When sampling catch at-sea, observers document all catch not brought on board and categorize the catch based on disposition code. Those codes are later evaluated to determine if they were discard, slippage, or operational discard events. Consistent with the recommendations of the Herring Plan Development Team, the Council believes that clarifying the treatment of catch not brought on board should enhance the effectiveness and enforceability of existing and proposed management measures to address slippage.

Framework 4 proposes to maintain the existing requirements that prohibit operational discards aboard midwater trawl vessels fishing in the Groundfish Closed Areas but allow operational discards to occur on board herring vessels fishing outside the Groundfish Closed Areas. Current observer protocols include documenting operational discards and existing regulations require vessel operators to assist the observer with this process. Because it can be time and labor intensive to bring these small amounts of fish on board the vessel, the compliance costs associated with prohibiting operational discards outside the Groundfish Closed Areas would likely outweigh any benefits to the catch monitoring program and the herring resource. Especially considering that hauls containing operational discards are considered to be “observed” hauls as the amount and composition of operational discards can be estimated by observers. For these reasons, the Council decided to maintain the existing requirements that prohibit operational discards aboard midwater trawl vessels fishing in the Groundfish Closed Areas but allow operational discards to occur on herring vessels fishing outside the Groundfish Closed Areas.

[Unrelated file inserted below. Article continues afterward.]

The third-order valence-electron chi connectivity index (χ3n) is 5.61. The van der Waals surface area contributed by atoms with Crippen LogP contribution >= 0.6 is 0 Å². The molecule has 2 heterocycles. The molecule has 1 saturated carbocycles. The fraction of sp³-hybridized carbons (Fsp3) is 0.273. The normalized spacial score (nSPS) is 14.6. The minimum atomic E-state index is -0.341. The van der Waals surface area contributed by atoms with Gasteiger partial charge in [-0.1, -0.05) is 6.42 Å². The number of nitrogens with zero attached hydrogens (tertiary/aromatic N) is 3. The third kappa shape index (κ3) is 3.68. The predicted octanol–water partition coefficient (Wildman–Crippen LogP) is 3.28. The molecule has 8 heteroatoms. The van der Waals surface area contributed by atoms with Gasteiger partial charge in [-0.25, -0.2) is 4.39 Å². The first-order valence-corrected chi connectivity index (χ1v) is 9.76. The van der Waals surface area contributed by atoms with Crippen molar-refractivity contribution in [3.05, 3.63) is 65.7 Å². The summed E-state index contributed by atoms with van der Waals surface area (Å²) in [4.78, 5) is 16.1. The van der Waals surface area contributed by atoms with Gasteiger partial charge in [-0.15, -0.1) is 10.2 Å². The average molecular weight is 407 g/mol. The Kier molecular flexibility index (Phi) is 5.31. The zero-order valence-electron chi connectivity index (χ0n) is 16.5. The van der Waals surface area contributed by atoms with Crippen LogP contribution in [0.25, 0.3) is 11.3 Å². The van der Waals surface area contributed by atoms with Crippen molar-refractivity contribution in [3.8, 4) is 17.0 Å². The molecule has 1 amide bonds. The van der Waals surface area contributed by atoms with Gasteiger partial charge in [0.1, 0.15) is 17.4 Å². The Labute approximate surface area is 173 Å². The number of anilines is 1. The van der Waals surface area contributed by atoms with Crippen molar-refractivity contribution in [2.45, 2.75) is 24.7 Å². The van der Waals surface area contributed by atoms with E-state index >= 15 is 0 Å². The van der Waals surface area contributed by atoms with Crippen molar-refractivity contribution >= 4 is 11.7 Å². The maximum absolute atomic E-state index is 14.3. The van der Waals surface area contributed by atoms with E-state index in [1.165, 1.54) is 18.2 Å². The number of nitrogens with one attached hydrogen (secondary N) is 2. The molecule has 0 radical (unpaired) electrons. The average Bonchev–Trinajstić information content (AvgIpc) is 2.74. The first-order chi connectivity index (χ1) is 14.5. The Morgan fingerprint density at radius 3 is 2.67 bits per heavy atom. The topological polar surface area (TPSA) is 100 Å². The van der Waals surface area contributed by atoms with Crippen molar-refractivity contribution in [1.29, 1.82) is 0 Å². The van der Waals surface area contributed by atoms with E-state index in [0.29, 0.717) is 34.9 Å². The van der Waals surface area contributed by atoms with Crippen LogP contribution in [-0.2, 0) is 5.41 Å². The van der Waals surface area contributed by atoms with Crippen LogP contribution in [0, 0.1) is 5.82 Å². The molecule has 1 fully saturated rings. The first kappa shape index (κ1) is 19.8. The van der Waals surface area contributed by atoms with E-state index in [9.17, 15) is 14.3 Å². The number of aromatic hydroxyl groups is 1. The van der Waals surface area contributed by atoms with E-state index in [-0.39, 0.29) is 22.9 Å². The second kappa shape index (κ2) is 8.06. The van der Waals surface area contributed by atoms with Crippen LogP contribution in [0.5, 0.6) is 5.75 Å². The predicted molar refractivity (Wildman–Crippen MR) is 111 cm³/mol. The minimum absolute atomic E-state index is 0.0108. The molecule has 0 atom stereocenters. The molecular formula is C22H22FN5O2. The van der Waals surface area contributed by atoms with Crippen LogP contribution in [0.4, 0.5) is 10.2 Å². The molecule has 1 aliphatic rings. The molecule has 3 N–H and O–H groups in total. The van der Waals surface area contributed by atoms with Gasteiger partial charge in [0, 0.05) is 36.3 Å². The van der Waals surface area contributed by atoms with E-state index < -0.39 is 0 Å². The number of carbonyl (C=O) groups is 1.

Framework 4 proposes clarifying slippage, such that a slippage event due to safety, mechanical failure, or excess catch of spiny dogfish would be categorized as an “allowable” slippage event and slippage for any other reason would be categorized as a “non-allowable” slippage event. These proposed categorizations are intended to help clarify the type of slippage event and would then be used to determine whether a vessel would be subject to any slippage consequences proposed in Framework 4.

Framework 4 proposes that catch not brought on board due to gear damage Start Printed Page 52010would be categorized as mechanical failure and, therefore, as an allowable slippage event. Although a gear failure that results in the release of catch from a codend is often beyond the control of the captain and crew, instances of catch released due to gear damage are similar to instances of catch released due to mechanical failure. Therefore, the Council believes that catch released due to gear damage should be categorized as mechanical failure and an allowable slippage event. As an allowable slippage event, catch not brought on board due to gear damage would be subject to existing slippage requirements and a slippage consequence proposed in Framework 4.

Framework 4 proposes that catch that falls out of or off of gear and is not brought on board would not be categorized as a slippage event. In general, only small amounts of catch fall out or off of gear during fishing and/or when catch is being brought aboard the vessel, unlike the potential for catch loss due to mechanical failure. Therefore, the Council believes that fish that fall out of the gear should be categorized as discarded catch, but not slippage. For these reasons, instances of catch falling out or off of gear during fishing and/or when catch is being brought aboard the vessel would not be subject to existing slippage requirements or any proposed slippage consequences in Framework 4.

Slippage Consequences